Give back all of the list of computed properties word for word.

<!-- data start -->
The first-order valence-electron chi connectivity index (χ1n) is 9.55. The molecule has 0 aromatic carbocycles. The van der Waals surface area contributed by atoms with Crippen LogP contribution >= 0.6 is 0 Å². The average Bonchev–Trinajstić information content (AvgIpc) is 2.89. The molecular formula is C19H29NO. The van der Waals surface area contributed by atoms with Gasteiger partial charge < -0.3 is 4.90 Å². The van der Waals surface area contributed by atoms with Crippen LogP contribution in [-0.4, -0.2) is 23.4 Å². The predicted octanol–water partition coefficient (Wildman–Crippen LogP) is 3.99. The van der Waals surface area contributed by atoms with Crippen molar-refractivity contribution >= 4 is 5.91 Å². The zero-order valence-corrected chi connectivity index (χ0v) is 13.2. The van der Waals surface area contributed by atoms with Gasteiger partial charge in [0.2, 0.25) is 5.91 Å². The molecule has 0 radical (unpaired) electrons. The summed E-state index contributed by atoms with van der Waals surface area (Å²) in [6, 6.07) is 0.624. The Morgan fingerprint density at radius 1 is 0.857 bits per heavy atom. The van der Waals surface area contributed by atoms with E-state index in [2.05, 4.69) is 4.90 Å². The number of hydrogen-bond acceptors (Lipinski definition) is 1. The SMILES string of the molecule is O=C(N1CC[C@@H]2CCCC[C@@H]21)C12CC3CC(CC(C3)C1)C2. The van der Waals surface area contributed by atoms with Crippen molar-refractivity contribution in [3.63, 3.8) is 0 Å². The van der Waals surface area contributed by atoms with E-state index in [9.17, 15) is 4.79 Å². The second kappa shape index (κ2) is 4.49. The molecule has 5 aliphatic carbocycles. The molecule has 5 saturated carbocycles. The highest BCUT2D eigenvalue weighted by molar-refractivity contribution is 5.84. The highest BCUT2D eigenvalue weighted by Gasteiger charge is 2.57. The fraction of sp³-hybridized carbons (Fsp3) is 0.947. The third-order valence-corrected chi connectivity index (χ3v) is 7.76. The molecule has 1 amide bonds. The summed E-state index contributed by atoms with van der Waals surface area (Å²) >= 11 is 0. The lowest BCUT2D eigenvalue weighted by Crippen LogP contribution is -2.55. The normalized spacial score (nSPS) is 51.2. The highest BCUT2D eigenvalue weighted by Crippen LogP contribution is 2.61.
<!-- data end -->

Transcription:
The first-order valence-electron chi connectivity index (χ1n) is 9.55. The molecule has 0 aromatic carbocycles. The van der Waals surface area contributed by atoms with Crippen LogP contribution >= 0.6 is 0 Å². The average Bonchev–Trinajstić information content (AvgIpc) is 2.89. The molecular formula is C19H29NO. The van der Waals surface area contributed by atoms with Gasteiger partial charge < -0.3 is 4.90 Å². The van der Waals surface area contributed by atoms with Crippen LogP contribution in [-0.4, -0.2) is 23.4 Å². The predicted octanol–water partition coefficient (Wildman–Crippen LogP) is 3.99. The van der Waals surface area contributed by atoms with Crippen molar-refractivity contribution >= 4 is 5.91 Å². The zero-order valence-corrected chi connectivity index (χ0v) is 13.2. The van der Waals surface area contributed by atoms with Gasteiger partial charge in [0.2, 0.25) is 5.91 Å². The molecule has 0 radical (unpaired) electrons. The summed E-state index contributed by atoms with van der Waals surface area (Å²) in [6, 6.07) is 0.624. The Morgan fingerprint density at radius 1 is 0.857 bits per heavy atom. The van der Waals surface area contributed by atoms with E-state index in [2.05, 4.69) is 4.90 Å². The number of hydrogen-bond acceptors (Lipinski definition) is 1. The SMILES string of the molecule is O=C(N1CC[C@@H]2CCCC[C@@H]21)C12CC3CC(CC(C3)C1)C2. The van der Waals surface area contributed by atoms with Crippen molar-refractivity contribution in [3.63, 3.8) is 0 Å². The van der Waals surface area contributed by atoms with E-state index in [9.17, 15) is 4.79 Å². The second kappa shape index (κ2) is 4.49. The molecule has 5 aliphatic carbocycles. The molecule has 5 saturated carbocycles. The highest BCUT2D eigenvalue weighted by molar-refractivity contribution is 5.84. The highest BCUT2D eigenvalue weighted by Gasteiger charge is 2.57. The fraction of sp³-hybridized carbons (Fsp3) is 0.947. The third-order valence-corrected chi connectivity index (χ3v) is 7.76. The molecule has 1 amide bonds. The summed E-state index contributed by atoms with van der Waals surface area (Å²) >= 11 is 0. The lowest BCUT2D eigenvalue weighted by Crippen LogP contribution is -2.55. The normalized spacial score (nSPS) is 51.2. The highest BCUT2D eigenvalue weighted by Crippen LogP contribution is 2.61.